Rachel Herbeck is the Policy and Outreach Coordinator of the Minnesota Catholic Conference.

VFTV: May 16, 2018


In May, it’s easy to think of family and thank God for the blessings we enjoy in family life. We began the month with the feast of St. Joseph the Worker on May 1.

Joseph was chosen to act as a father to Jesus on this earth, to care and provide for Jesus and Mary, to watch over them and love Mary and love Jesus with a father’s love. Joseph worked hard to support his family.

In his humanity, Jesus exercised human knowledge, which is limited. He would have to inquire for himself about things that can be known only from human experience. Joseph was there to teach him so that Jesus could “increase in wisdom and in stature and in favor with God and man.” (Lk. 2:52) Jesus learned about obedience from Joseph and Mary. Most importantly, Jesus learned from Joseph about being the son of a loving father. May St. Joseph help all fathers as they work hard to provide for their family and fulfill their role in the lives of those God has given to their care and love. St. John Paul II has entrusted the whole family mission to St. Joseph’s particular care.

In May, we celebrate Mothers’ Day. We thank God for our mothers and pray for them that they too may fulfill the wonderful role God has given them in family.

Mary, the Mother of God, is the perfect model of motherhood. Mary, full of grace, loved God and responded perfectly to all God asked of her. She trusted God completely, even when things were confusing or difficult for her. She loved Jesus and Joseph and continues to love all God’s children with a mother’s love.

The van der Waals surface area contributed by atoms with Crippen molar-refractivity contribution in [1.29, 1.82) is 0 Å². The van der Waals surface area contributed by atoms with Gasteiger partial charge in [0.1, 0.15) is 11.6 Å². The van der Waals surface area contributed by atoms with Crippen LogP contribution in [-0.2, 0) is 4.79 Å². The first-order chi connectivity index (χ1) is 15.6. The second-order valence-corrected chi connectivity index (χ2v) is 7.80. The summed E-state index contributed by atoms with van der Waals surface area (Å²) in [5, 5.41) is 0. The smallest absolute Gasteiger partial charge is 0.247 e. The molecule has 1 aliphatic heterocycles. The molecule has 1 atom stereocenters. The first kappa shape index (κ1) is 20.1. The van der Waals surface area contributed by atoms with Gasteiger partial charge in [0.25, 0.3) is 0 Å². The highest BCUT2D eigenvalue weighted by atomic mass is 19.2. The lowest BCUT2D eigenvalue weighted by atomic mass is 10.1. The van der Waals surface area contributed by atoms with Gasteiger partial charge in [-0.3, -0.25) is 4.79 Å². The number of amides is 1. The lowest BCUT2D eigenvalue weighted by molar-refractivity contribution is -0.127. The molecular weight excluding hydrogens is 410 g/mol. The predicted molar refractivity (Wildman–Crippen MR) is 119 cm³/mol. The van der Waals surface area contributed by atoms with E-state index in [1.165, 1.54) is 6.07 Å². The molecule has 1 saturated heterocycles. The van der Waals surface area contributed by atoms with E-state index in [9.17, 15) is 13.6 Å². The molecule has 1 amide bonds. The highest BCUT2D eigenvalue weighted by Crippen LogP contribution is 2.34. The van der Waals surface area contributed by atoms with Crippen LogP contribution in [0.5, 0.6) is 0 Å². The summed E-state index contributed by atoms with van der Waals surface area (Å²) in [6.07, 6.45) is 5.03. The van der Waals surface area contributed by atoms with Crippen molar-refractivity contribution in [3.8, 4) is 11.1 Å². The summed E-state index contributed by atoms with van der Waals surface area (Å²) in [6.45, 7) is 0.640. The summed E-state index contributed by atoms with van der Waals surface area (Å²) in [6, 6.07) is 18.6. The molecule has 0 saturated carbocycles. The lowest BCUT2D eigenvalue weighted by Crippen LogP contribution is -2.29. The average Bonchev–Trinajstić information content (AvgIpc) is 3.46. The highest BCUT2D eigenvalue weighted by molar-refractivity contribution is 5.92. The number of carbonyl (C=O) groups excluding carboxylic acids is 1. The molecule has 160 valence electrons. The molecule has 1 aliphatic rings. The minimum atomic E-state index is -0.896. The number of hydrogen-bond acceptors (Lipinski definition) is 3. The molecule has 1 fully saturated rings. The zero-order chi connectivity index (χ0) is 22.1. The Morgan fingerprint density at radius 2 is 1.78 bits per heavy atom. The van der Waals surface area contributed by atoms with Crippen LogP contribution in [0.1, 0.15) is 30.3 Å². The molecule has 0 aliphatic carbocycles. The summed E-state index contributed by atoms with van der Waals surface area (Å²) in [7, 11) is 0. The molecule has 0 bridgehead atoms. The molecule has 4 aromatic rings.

In the month of May, we particularly delight to call upon Mary for her intercession and care. I hope all families are praying the Rosary daily together, inviting Mary’s intercession. This year, Pope Francis has asked that we “prolong for the whole month of May praying the Rosary for peace.” May Mary our Mother help all wives and mothers fulfill their wonderful roles.

In the Gospel for Ascension Sunday, we heard Jesus give the universal call or mission to his disciples: “Go into the whole world and proclaim the Gospel to every creature. Whoever believes and is baptized will be saved …” (Mk. 16:15) Under this umbrella call or mission to proclaim the gospel in word and deed, the Church speaks of two specific Sacraments of mission: Matrimony and Holy Orders. Both “Holy Orders and Matrimony are directed towards the salvation of others, if they contribute as well to personal salvation, it is through service to others that they do so. They confer a particular mission in the Church and serve to build up the People of God.” (Catechism of the Catholic Church, 1534)

In May, may St. Joseph watch over all fathers. In May, may Mary, the Blessed Mother, watch over all mothers. In May, may God help all married couples and families joyfully live the mission God has given them: to help one’s spouse and the children God gives them to come to salvation in Jesus Christ and then go out to the whole world and proclaim the gospel to every creature.